TOC weekend was everything that I’ve struggled with throughout the entire year hitting me all at once. The lack of representation makes me feel defeated, powerless, in what seems to be a never-ending sea of unchangeable systemic issues. I can’t help but feel guilty: what more could I have done? What else could I have done to show the younger marginalized folk that come after me that it is within their realms to dream big and be spectacular?

TOC weekend was also difficult because I chose not to compete the morning of. My senior year was a world of not competing– not going to tournaments because of BR, and even when I wanted to, I found myself often partnerless due to circumstances out of my (amazing) partner’s control. I would find myself at tournaments, feeling broken and not competing — just rooting on my novices and my friends. I wanted to compete. Debating in the support system of my brilliant friends was when I was happiest in this activity, I loved debate. Yet every time I felt broken this season, I told myself it would be okay. At least I would have the TOC to make up for a horrible season of tears. 

There were so many thoughts running through my head on Friday morning as I told Brian, my amazing coach, in tears that I wouldn’t be able to do the TOC due to how (physically, not figuratively) sick I was. I almost felt weak for prioritizing my health. But making that decision was freeing and the correct one.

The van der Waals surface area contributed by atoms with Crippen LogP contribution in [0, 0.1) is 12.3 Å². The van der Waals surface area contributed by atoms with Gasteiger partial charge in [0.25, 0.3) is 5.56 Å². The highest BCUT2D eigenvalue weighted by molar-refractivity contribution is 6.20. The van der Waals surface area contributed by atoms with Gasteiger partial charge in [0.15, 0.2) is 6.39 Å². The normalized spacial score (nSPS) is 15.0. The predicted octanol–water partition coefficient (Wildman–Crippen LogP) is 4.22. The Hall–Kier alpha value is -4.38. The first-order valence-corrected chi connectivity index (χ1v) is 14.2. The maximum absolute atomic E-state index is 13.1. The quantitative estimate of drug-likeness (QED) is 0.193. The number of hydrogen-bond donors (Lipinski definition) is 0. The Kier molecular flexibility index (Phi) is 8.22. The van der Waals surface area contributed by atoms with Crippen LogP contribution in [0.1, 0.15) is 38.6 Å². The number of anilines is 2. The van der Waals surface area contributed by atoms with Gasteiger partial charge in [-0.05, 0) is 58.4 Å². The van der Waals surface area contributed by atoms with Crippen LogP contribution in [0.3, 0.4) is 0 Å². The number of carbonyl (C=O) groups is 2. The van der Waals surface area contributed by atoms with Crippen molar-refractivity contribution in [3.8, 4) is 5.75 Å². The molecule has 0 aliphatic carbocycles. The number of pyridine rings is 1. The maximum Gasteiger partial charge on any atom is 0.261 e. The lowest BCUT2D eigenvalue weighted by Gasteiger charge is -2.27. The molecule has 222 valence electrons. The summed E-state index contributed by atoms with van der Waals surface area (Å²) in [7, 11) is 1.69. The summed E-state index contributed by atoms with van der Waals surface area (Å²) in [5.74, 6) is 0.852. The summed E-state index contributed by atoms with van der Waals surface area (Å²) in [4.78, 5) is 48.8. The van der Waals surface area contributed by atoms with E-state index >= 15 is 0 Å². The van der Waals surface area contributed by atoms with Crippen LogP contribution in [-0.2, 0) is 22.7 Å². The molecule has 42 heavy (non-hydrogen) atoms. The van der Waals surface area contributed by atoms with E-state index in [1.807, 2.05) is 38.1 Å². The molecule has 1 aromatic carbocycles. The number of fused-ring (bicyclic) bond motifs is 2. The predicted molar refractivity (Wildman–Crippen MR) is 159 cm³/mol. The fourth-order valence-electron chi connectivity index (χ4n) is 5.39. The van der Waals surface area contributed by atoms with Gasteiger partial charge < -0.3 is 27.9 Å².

Part of the bittersweet tears that I had before making that decision came from the empty anger at the thought of never being able to compete ever again; I deserved my closure– my “at least I’ll have the TOC” moment — I just wanted one more round. The other part of my tears came from the rhetoric that I’ve had to fight off as a debater. When I walk into a room or enter a conversation with another debater, I’ve always felt like I was seen as the BR girl first and a debater second. I resented that. I resented the numerous condescending remarks that I received due to my “lack of success” my senior year compared to my peers, I resented the dialogue that surrounded my peers that didn’t surround me, I resented that it felt like I was only recognized for the work that I was or wasn’t doing enough for the community. I’m not insecure about my competitive success my senior year because I did well, I’m smart, and even better, I had some incredible rounds. I know I’m competent, but that didn’t mean that I wasn’t still trying to fight for a better acknowledgement of myself as a debater by the people around me.